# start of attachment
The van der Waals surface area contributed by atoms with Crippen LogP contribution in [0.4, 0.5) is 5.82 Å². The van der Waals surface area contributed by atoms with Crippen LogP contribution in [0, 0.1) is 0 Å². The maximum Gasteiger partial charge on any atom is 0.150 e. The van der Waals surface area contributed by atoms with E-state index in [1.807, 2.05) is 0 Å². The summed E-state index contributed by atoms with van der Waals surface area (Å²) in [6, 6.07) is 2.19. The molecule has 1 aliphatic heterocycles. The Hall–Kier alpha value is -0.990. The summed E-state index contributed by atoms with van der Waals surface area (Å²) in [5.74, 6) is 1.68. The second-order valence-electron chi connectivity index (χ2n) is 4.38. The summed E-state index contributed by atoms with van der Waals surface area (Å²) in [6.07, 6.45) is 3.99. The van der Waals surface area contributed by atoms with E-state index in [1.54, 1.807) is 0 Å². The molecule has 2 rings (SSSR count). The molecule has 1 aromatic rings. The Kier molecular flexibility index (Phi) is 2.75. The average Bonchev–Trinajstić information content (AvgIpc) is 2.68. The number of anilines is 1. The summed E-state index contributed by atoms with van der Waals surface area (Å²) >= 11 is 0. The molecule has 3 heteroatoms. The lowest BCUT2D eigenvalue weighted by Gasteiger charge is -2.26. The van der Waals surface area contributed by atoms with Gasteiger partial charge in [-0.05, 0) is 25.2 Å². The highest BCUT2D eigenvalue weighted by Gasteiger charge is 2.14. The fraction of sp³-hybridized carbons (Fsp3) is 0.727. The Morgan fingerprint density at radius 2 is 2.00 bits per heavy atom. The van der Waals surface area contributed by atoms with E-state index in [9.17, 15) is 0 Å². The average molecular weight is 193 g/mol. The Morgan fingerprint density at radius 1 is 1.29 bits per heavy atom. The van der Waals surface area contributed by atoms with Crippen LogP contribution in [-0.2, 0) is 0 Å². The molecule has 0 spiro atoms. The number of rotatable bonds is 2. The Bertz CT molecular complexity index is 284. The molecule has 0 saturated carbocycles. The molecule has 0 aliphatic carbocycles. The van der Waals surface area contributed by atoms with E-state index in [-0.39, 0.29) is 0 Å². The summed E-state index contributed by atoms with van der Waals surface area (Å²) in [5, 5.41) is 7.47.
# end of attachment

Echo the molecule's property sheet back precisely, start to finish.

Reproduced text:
The van der Waals surface area contributed by atoms with Crippen LogP contribution in [0.4, 0.5) is 5.82 Å². The van der Waals surface area contributed by atoms with Crippen LogP contribution in [0, 0.1) is 0 Å². The maximum Gasteiger partial charge on any atom is 0.150 e. The van der Waals surface area contributed by atoms with E-state index in [1.807, 2.05) is 0 Å². The summed E-state index contributed by atoms with van der Waals surface area (Å²) in [6, 6.07) is 2.19. The molecule has 1 aliphatic heterocycles. The Hall–Kier alpha value is -0.990. The summed E-state index contributed by atoms with van der Waals surface area (Å²) in [5.74, 6) is 1.68. The second-order valence-electron chi connectivity index (χ2n) is 4.38. The summed E-state index contributed by atoms with van der Waals surface area (Å²) in [6.07, 6.45) is 3.99. The van der Waals surface area contributed by atoms with E-state index in [1.54, 1.807) is 0 Å². The molecule has 2 rings (SSSR count). The molecule has 1 aromatic rings. The Kier molecular flexibility index (Phi) is 2.75. The average Bonchev–Trinajstić information content (AvgIpc) is 2.68. The number of anilines is 1. The summed E-state index contributed by atoms with van der Waals surface area (Å²) >= 11 is 0. The molecule has 3 heteroatoms. The lowest BCUT2D eigenvalue weighted by Gasteiger charge is -2.26. The van der Waals surface area contributed by atoms with Gasteiger partial charge in [-0.05, 0) is 25.2 Å². The highest BCUT2D eigenvalue weighted by Gasteiger charge is 2.14. The fraction of sp³-hybridized carbons (Fsp3) is 0.727. The Morgan fingerprint density at radius 2 is 2.00 bits per heavy atom. The van der Waals surface area contributed by atoms with E-state index in [9.17, 15) is 0 Å². The average molecular weight is 193 g/mol. The Morgan fingerprint density at radius 1 is 1.29 bits per heavy atom. The van der Waals surface area contributed by atoms with Crippen LogP contribution in [-0.2, 0) is 0 Å². The molecule has 0 spiro atoms. The number of rotatable bonds is 2. The Bertz CT molecular complexity index is 284. The molecule has 0 saturated carbocycles. The molecule has 0 aliphatic carbocycles. The van der Waals surface area contributed by atoms with E-state index in [-0.39, 0.29) is 0 Å². The summed E-state index contributed by atoms with van der Waals surface area (Å²) in [5, 5.41) is 7.47.